MACD: Sweet anticipation?
Moving average convergence/divergence (MACD) is one of today’s most popular trend-following indicators in analytical software packages and online services, but research shows the indicator isn’t always so reliable, particularly in short-swing markets.
Developed by Gerald Appel, MACD, like many approaches, uses averages to smooth out fluctuations and reveal the underlying trend. MACD uses two moving averages. One, typically a 26-unit moving average (26 MA), defines the trend; another, typically a 12-unit moving average (12 MA), indicates a change in 26 MA by crossing over it.
The problem with regular moving averages is that they are slow. Notice on the 40-day cycle chart that the crossover comes after the price peak.
MACD attempts to compensate for this delay by anticipating crossovers. Rather than waiting for crossovers, MACD reacts when the averages begin to converge (or diverge).
The MACD accomplishes this by computing delta, the difference between the 26 MA and the 12 MA. When crossovers occur, delta crosses zero. MACD tries to anticipate delta’s crossing of zero by measuring when delta begins to trend toward zero.
MACD measures the trend of delta by yet another average, usually a nine-period moving average of delta. Delta signals its own trend by crossing its moving average.
Thus, MACD is a double exponential average crossover system that tries to anticipate crossovers by signaling when the distance between averages begins to converge.
In theory, MACD should outperform other moving average systems. However, the reverse appears to be true, according to several studies.
For instance, The Encyclopedia of Technical Market Indicators reports that MACD substantially underperforms a 40-week simple moving average crossover rule.
The Dow Jones Irwin Guide to Trading Systems notes that a five-year performance study shows MACD results inferior to Richard Donchian’s 5-and-20 moving average method and the moving average combination of 4, 9 and 18 days.
Flaws of anticipation
Other testing corroborates these findings. The “anticipation” seems to be counterproductive.
The chart of Standard & Poor’s 500 prices illustrates the problem with anticipating. Prices rarely move smoothly. The whole advantage of using moving averages is that they are slow and give signals when a market’s trend is well under way. Trend traders believe the best time to trade is well into the trend, with momentum. While anticipation occasionally picks a top, it more likely picks a false jiggle and gets whipsawed.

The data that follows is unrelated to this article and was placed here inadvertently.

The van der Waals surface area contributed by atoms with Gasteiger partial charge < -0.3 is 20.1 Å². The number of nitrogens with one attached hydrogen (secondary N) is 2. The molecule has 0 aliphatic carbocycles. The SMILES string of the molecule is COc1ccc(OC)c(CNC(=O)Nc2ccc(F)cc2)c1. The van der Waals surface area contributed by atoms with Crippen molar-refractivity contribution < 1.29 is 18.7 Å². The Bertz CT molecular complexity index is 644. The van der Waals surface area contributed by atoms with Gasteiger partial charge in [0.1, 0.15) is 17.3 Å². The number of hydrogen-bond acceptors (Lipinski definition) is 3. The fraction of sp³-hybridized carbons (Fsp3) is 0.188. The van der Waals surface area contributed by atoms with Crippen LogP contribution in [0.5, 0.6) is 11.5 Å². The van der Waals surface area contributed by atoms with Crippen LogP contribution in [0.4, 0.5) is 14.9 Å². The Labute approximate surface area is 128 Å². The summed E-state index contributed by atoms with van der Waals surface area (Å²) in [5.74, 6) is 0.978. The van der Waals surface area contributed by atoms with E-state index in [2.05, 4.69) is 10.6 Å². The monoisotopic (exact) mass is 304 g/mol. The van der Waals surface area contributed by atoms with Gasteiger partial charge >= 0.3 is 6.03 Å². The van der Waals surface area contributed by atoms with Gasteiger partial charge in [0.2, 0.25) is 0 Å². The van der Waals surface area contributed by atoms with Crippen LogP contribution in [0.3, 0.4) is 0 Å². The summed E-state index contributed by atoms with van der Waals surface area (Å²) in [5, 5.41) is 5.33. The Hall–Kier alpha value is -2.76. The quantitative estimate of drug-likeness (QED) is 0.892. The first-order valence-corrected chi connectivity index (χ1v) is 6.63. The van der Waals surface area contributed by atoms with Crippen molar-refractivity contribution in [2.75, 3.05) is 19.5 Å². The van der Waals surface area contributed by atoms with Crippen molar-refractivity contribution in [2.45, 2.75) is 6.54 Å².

The 20-cycle and 40-cycle charts show a subtle aspect of backtesting systems that use exponential averages: Results may vary widely depending on how the averages are “initialized” — that is, what time spans are used.
Ironically, the MACD is a “low pass” filter. The technique filters out high-frequency bumps and allows low-frequency trends to pass through. The standard 12-26-9 MACD combination tends to grow ineffective at approximately 40 time units, although the shorter cycles do not pass through.
The MACD provides a good example of the counterintuitive nature of system design. The delta with a nine-period moving average, intended to overcome the lag between price peaks and signals, actually increases the phase lag for intermediate-term and short-term cycles.
This supports the findings that MACD’s long-term trading results underperform simple systems while MACD’s short-term trading grows progressively worse.
Proponents of MACD generally acknowledge these findings, then elaborate that, well, it’s an indicator, not a signal, and must be used with other indicators, secret sauce and good judgment. So far, there have not been enough of these trading systems incorporating MACD that are precise enough to test historically.
Facing such evidence, you must question the indicator’s popularity. It likely was built on these items:
* Its claim to anticipate is alluring. * It has been touted as an indicator rather than a signal. * MACD provides a parascientific license to generate plenty of action, excitement, anxiety and commissions.
MACD plays an important role in the market ecology, but it just doesn’t happen to be a tool that makes money when used by itself.
The industry has plenty of good systems. The catch is that they require considerable emotional aptitude. Many traders avoid dealing with their emotions by trying to anticipate, optimize and otherwise abandon their systems.
You cannot escape the fact that systems are, by nature, low-pass price filters. They do not predict — they either just dict (say what’s happening) or postdict (say what’s happened).
Working to anticipate the future can be a distraction from the important task of dealing with the present.